Sunday, May 15, 2022

Strawberry world

Spring has sprung and strawberries are everywhere. Real strawberries are sometimes sweet, but usually mostly sour. It's strange the way the flavor I tend to associate with "strawberries" is more characteristic of confections like candy or ice cream. It's a bit like life and love.

So strawberries don't become "strawberries" except by adding loads of sugar. Many indications these days say that all the added sugar in our diets is unhealtful and killing us. So we make strawberries the perfect creatures of our imagination at our peril. That too is like life and love.

Friday, April 15, 2022

What Price

If you could experience a period of elevated creativity and fruitfulness along with unparalleled emptiness and suffering, would you do it? What if both aspects of that period were necessary for the continuation of the world, or its redemption from descent into chaos?

There's a saying that's been going around in a meme:

Hard times create strong men, strong men create good times, good times create weak men, weak men create hard times.1

The Hollywood heresy (its principal heresy anyway) is that any effort that is momentous or significant is readily appreciated as such by the public at large and probably also emotionally invigorating to those engaged in it.2 The reason for the current cultural corruption is that too many people believe that heresy. But any worthwhile effort has a price to pay.

It's been said before. The problem with the present age is that the people in charge are not adults. Adults put aside their own wants and desires for the good of others, even the common good. They pay the price.

Christ Jesus, who, though he was in the form of God, did not count equality with God a thing to be grasped, but emptied himself, taking the form of a servant, being born in the likeness of men. And being found in human form he humbled himself and became obedient unto death, even death on a cross. (Phil 2:5-8)


1. Attributed to G. Michael Hopf, in his 2016 novel Those Who Remain. But decades ago, Professor Kreeft said something similar in a talk. To my inquiry he noted that the similar phrase he likely used ("Hard times produce saints, and saints are for hard times") is a common sentiment.

2. This principle is another example of the principle that the medium is the message, or at least a close neighbor. The entertainment industry's view of the world is basically its business model. My recent viewing of Free Guy brought this to mind, but it's a common enough trope on screen for the hero to save the world to instantaneous and unanimous applause of the masses.

Sunday, March 13, 2022

Abraham and Aristotle

I've been listening to the History of Philosophy podcast. One thing that has struck me with some force is the great similarity of the three Abramhamic religions in taking up Plato and Aristotle, especially Aristotle. The Jews have Maimonides, the Muslims Avicenna, and the Christians Aquinas as the most prominent philosophers of their respective faiths, and these men might fairly be called followers of Aristotle.

And each of these faiths has contributed something unique and valuable to Aristotelian thought. I think of Avicenna in particular, since he was the first to apply Aristotle's distinction between essence and existence to metaphysics, and in particular to the unique Existent that is the transcendant God of Abraham. I hadn't know that fact before; he is not popularly credited for this advance among Christians who, say, study Aquinas.

As has become more and more apparent over the years with the secular world in ascendancy, these three faiths already share so much in common, most prominently belief in the an omnipotent, all-wise Creator. Yes, there are deep differences and these are not to be glossed over. But it would be of mutual advantage—and advantage to the health of the broader world—if they would cooperate more. Aristotle, it seems to me, would be a sound reason for gathering for cooperation people who don't normally mix. If we are going to build peace in this world, it ultimately has to be based in reason, not force, since reason is how we build agreement that is co-natural to everyone involved, that is, rooted in our nature as rational animals.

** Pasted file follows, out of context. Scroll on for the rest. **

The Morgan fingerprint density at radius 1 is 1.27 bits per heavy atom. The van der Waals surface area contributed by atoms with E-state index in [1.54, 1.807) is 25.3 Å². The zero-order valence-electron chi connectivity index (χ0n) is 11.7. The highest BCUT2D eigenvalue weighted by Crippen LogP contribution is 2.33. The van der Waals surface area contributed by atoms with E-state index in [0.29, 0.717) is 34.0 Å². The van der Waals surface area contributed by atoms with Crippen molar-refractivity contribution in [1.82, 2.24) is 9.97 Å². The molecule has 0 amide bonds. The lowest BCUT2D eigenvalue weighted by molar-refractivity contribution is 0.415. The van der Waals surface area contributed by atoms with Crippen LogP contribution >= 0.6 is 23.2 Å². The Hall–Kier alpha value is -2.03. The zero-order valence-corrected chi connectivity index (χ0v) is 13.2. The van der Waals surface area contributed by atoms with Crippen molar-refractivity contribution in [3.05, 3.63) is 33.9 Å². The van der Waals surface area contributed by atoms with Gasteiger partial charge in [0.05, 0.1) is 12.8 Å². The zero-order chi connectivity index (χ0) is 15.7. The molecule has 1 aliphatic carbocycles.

Sunday, December 12, 2021

Twinning and ensoulment

A friend told me about the great Jimmy Akin's blog post on identical twinning and ensoulment. The Catholic doctrine is that for a normal, non-twin embryo, God creates the rational soul at the moment of conception. (Please note that this issue of ensoulment is only tangentially related to the issue of the humanity of the embryo from the moment of conception. Ensoulment is a matter of faith and possibly natural theology, while recognizing the humanity of the embryo requires no faith and is a matter of natural philosophy, i.e., science and not faith.)

Identical twins occur when the single fertilized egg (i.e., embryo) splits into two embryos. Akin lays out two possibilities in the blog post. Either the single soul (A) present at conception persists and another soul (B) is created in addition; or else the single soul (A) is destroyed and two new souls (B and C) are created to take her place. Neither of these scenarios are altogether satisfying. Is one soul subordinate to the other, or else are they equal and God has quickly killed the initial soul?

Let me lay out a third possibility: the single embryo splits into two embryos because there are two souls present. After, just because we don't see manifestations of two souls doesn't necessarily mean that two souls aren't present, especially as an embryo is such a slight entity.

One weakness of this position is that it doesn't seem to explain what happens when an embryo is split by an external agent, as for example, in a test tube by a technician. Regarding this situation, the first comment to the linked blog post (by Jim Scott 4th) says it well: "God knows the actual future with infallible certainty & thus logically can create two souls for a single zygot destined to become twins." In this situation, the duality of souls isn't a cause of twinning, but is just along for the ride, so to speak—an explanation no worse than Akin's non-causal descriptions. And heck, if you're going to invoke God for ensoulment, why not have him employ his powers?

Tuesday, June 29, 2021

Ultimate and Penultimate Currencies

Note: I started writing this in January 2010, and apparently put it away for some time. The basic theorem is an idea that has stayed with me and that I think on not infrequently. I actually thought I had published it here already. Oops.